Community groups across the South Hams are working together to tackle climate change, one project at a time. Chrissy Harris finds out more

Hope can be found in the most unlikely of places. In a small room in South Brent’s community centre, there are many reasons to be cheerful about the future of the planet.

The back wall of this busy place is covered in pictures and posters, showing kids and adults tree planting, making compost and opening a community fridge.

Great British Life: Jane Nichols at her desk in South Brent's community centre. (c) Chrissy HarrisJane Nichols at her desk in South Brent's community centre. (c) Chrissy Harris

A notice board gives details about the local ‘bike bank’ and ‘talking rubbish’, which looks at ways of reducing waste.

‘It’s a great community here - we’ve got such a fantastic network of volunteers,’ says Jane Nichols. Jane, who has just walked in with her black Labrador, Tiri, is a trustee of Sustainable South Brent. The organisation was set up in 2006 to inform, educate and engage local people in a series of projects designed to show that climate change starts at home.

Great British Life: Ecological restoration (or rewilding) is at the heart of Dittiscombe Estate and Cottages in Slapton. (c) Dittiscombe/SaundersEcological restoration (or rewilding) is at the heart of Dittiscombe Estate and Cottages in Slapton. (c) Dittiscombe/Saunders

The group has been such a success and inspiration to other communities that in 2021, Jane helped to set up Sustainable South Hams. This umbrella organisation brings together different local groups and projects to share knowledge and ideas.

‘Knowledge is gold dust that slips through our fingers if we’re not careful,’ says Jane, sitting down at her desk here in the Hub room of South Brent’s Old School House Community Centre. ‘We need to just capture a little bit of that and share it around.’

Sustainable South Hams is basically a way of getting people to copy good green ideas. Local projects, such as composting and rewilding schemes are listed on the website and mentors are on hand to offer advice about how to get things off the ground.

Great British Life: Ruth Saunders with a visiting Dexter herd of cattle at Dittiscombe (c) Dittiscombe/SaundersRuth Saunders with a visiting Dexter herd of cattle at Dittiscombe (c) Dittiscombe/Saunders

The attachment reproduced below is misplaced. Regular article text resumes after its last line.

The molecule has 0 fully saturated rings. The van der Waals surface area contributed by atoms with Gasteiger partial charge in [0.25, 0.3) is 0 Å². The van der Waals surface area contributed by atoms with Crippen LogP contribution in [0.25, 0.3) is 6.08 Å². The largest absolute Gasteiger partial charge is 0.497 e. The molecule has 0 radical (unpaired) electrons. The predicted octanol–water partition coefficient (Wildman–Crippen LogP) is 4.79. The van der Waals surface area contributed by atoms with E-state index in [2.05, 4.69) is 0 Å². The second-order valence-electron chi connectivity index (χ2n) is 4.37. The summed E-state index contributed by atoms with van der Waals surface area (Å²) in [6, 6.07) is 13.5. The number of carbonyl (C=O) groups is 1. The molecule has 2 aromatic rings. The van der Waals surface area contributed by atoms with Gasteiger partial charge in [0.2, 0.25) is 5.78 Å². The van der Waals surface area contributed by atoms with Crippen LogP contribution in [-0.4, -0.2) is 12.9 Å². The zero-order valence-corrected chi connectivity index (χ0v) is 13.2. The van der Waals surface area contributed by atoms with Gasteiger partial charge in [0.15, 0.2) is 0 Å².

There are links to events and workshops, as well as nature trips and project visits.

‘The more we can connect the dots, the better,’ says Ruth Saunders. Her life’s project, Dittiscombe Rewilding, is highlighted through Sustainable South Hams as a way of showing how land can be given back to nature.

Ruth was an early pioneer of this way of thinking, ‘gifting’ approximately 20 acres on the Dittiscombe estate to wildlife in the late 1990s.

Great British Life: The Dittiscombe Estate in 1998. (c) Dittiscombe/SaundersThe Dittiscombe Estate in 1998. (c) Dittiscombe/Saunders

Great British Life: The Dittiscombe Estate in 2022. (C) Dittiscombe/SaundersThe Dittiscombe Estate in 2022. (C) Dittiscombe/Saunders

‘When we first started, we didn’t really know what we were doing, but sometimes you just have to go with your gut feeling,’ says Ruth, who is delighted to be able to pass on her knowledge and experience to others through Sustainable South Hams. ‘All of these connections start to happen. We’ve had years and years of getting on with this quietly on our own. Being able to share it with others has really given us a big lift.’

Both Jane and Ruth talk about the ‘eco-fatigue’ that can sometimes leave the most well-intentioned of green-minded people feeling disillusioned.

Being able to see what’s happening and where boosts morale and energises others into doing their bit.

‘It’s easy for people to think, oh, nothing’s happening,’ says Ruth. ‘But then you see that there are all of these projects out there. It feels really good to be part of this tribe and this community.’

Back in South Brent, the Old School Community Centre – home to several local groups - is now a hive of activity, with some of the village’s older residents taking up their seats for lunch club.

Great British Life: Sustainable South Hams takes volunteers on field trips. (c) Jane NicholsSustainable South Hams takes volunteers on field trips. (c) Jane Nichols

A regular volunteer has just walked in with a huge saucepan full of homemade soup, while another resident has just asked if she can put some pies in the community fridge outside.

‘We’ve only got about 10 minutes left before it starts to get really noisy in here,’ says Jane, bringing over a poster to show me about a recent shadow puppet workshop, called The Soil’s Alive. It was organised to show local children the fascinating creatures that live in healthy soil and how they are affected by our activities. ‘We’re trying to reach everyone, youngsters and parents.’

The South Hams is a shining light amid all the doom and gloom about climate change. People here clearly care about each other, the planet and where they live. But, more importantly, they’re actually doing something to look after it all.

‘You’ve made my day,’ says Jane when I tell her that. ‘You’ve got to have active hope,’ she adds. ‘For me, it’s about focusing on what you can control and that has to start locally.’